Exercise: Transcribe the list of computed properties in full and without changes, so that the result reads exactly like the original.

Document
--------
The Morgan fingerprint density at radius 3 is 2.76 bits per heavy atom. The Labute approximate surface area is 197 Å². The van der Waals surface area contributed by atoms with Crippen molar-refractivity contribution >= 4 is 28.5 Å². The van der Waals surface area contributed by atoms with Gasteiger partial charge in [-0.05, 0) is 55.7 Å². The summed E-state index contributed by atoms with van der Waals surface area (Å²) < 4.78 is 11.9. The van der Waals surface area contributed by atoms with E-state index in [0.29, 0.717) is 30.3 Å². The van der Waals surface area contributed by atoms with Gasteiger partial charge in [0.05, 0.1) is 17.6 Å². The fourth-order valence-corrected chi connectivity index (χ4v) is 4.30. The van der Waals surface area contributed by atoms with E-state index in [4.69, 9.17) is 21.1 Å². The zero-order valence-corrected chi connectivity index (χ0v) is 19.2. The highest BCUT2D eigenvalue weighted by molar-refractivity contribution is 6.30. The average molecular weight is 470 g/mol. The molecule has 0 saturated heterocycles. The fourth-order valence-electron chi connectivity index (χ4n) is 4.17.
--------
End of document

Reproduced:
The Morgan fingerprint density at radius 3 is 2.76 bits per heavy atom. The Labute approximate surface area is 197 Å². The van der Waals surface area contributed by atoms with Crippen molar-refractivity contribution >= 4 is 28.5 Å². The van der Waals surface area contributed by atoms with Gasteiger partial charge in [-0.05, 0) is 55.7 Å². The summed E-state index contributed by atoms with van der Waals surface area (Å²) < 4.78 is 11.9. The van der Waals surface area contributed by atoms with E-state index in [0.29, 0.717) is 30.3 Å². The van der Waals surface area contributed by atoms with Gasteiger partial charge in [0.05, 0.1) is 17.6 Å². The fourth-order valence-corrected chi connectivity index (χ4v) is 4.30. The van der Waals surface area contributed by atoms with E-state index in [4.69, 9.17) is 21.1 Å². The zero-order valence-corrected chi connectivity index (χ0v) is 19.2. The highest BCUT2D eigenvalue weighted by molar-refractivity contribution is 6.30. The average molecular weight is 470 g/mol. The molecule has 0 saturated heterocycles. The fourth-order valence-electron chi connectivity index (χ4n) is 4.17.